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Rajiv
08-18-07, 12:16 AM
From DAN RATHER REPORTS VIDEO: 'The Trouble with Touch Screens' (http://www.bradblog.com/?p=4960)

Videos are at the link above.

The Full transcript (http://election-reform.org/dan_rather.html)


Part 1 (30:09): Concentrates on voting machine vendor ES&S and their previously undisclosed touch-screen sweatshop factories in Manila...

Part 2 (8:07): Dan Rather interviews electronic voting apologist, machine tester, Michael Shamos...

Part 3 (26:25): The "HOLY COW!" revelations about Florida 2000 and the seven whistleblowers from Sequoia who reveal, for the first time, that "somebody" at Sequoia purposely used lower grade paper and misaligned the chads (for Palm Beach County, FL specifically) on the paper ballots used in that Presidential Election

Video of all 3 parts below

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UPDATE By John Gideon: The revelations in Rather's report from the Sequoia punch-card printers, that inferior paper was used in the 2000 election in Palm Beach, are stunning. It was all about corporate greed. Sequoia Voting Systems has a big anvil hanging over their heads and it is hanging by a thread. No wonder Smartmatic only paid $16M for Sequoia which had assets over $40M. The previous owners of Sequoia, De La Rue, wanted out and now Smartmatic wants out but who is going to buy Sequoia now with all of their liabilities?

ADDITIONAL UPDATE FROM BRAD: Holy cow! If you haven't seen this thing, you must. The second half of the program, after the stunning revelations of the ES&S sweatshop in Manila, followed by a mostly useless interview with voting machine apologist Michael Shamos, breaks some enormous news concerning Sequoia's apparent effort to create havoc with Florida's punch-cards in 2000. With seven company whistleblowers, all interviewed on camera, and by name, objecting to the company's use of faulty paper and then misalignment of chads, specifically for Democratic Palm Beach County only, this thing could lead to huge fallout.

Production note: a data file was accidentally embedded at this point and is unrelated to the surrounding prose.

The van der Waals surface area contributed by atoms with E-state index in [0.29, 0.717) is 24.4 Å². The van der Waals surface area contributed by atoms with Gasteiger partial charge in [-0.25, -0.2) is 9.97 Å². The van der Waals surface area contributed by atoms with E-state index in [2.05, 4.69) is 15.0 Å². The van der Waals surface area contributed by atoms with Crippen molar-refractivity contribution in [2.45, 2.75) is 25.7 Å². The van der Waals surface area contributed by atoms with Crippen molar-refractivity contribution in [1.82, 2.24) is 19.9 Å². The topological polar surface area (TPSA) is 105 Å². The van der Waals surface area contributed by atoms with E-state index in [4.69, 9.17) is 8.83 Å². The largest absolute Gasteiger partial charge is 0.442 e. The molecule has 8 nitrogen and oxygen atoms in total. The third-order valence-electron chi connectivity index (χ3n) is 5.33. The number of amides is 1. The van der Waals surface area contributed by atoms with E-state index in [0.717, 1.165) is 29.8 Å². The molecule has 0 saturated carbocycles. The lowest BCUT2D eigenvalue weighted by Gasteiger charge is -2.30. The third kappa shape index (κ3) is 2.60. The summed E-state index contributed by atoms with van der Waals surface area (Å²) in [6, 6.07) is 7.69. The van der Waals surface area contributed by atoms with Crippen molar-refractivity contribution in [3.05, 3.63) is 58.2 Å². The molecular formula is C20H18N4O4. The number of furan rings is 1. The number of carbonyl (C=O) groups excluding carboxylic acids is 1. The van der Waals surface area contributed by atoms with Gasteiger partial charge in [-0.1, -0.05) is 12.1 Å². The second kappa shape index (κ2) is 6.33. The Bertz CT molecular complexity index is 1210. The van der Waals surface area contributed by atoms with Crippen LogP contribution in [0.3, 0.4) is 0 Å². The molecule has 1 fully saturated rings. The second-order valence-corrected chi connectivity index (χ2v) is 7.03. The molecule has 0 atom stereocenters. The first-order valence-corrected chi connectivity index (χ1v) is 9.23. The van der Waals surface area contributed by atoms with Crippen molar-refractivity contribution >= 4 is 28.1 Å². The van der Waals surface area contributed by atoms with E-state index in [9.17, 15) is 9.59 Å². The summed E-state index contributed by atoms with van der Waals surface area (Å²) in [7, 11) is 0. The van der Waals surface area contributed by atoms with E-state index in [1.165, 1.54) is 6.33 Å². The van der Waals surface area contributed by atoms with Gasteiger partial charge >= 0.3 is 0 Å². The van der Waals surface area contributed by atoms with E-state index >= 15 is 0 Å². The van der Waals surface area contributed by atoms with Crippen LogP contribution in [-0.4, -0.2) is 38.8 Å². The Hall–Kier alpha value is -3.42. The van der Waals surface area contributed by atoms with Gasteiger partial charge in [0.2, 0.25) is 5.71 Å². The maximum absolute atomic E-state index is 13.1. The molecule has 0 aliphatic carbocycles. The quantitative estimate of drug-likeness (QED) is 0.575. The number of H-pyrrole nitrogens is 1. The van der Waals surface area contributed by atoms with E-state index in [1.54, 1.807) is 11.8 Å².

The remarkable report --- for which Rather should receive some kind of award --- reopens 2000, as nobody at Sequoia is willing to cop to signing off on the bad paper and misaligned chads business after all seven employees interview had refused to do so. Who gamed that election? At whose orders? And doesn't that open up new questions concerning Clint Curtis' allegations that he was asked by Tom Feeney, prior to the 2000 election, to create software to rig a touch-screen voting system. Up until now, one of the criticism of Curtis' claims has been that "nobody was even thinking about touch-screens prior to the 2000 election. This report, and the fact that Sequoia was using touch-screens as early as 1998 in Riverside County, CA, may blow that wide open.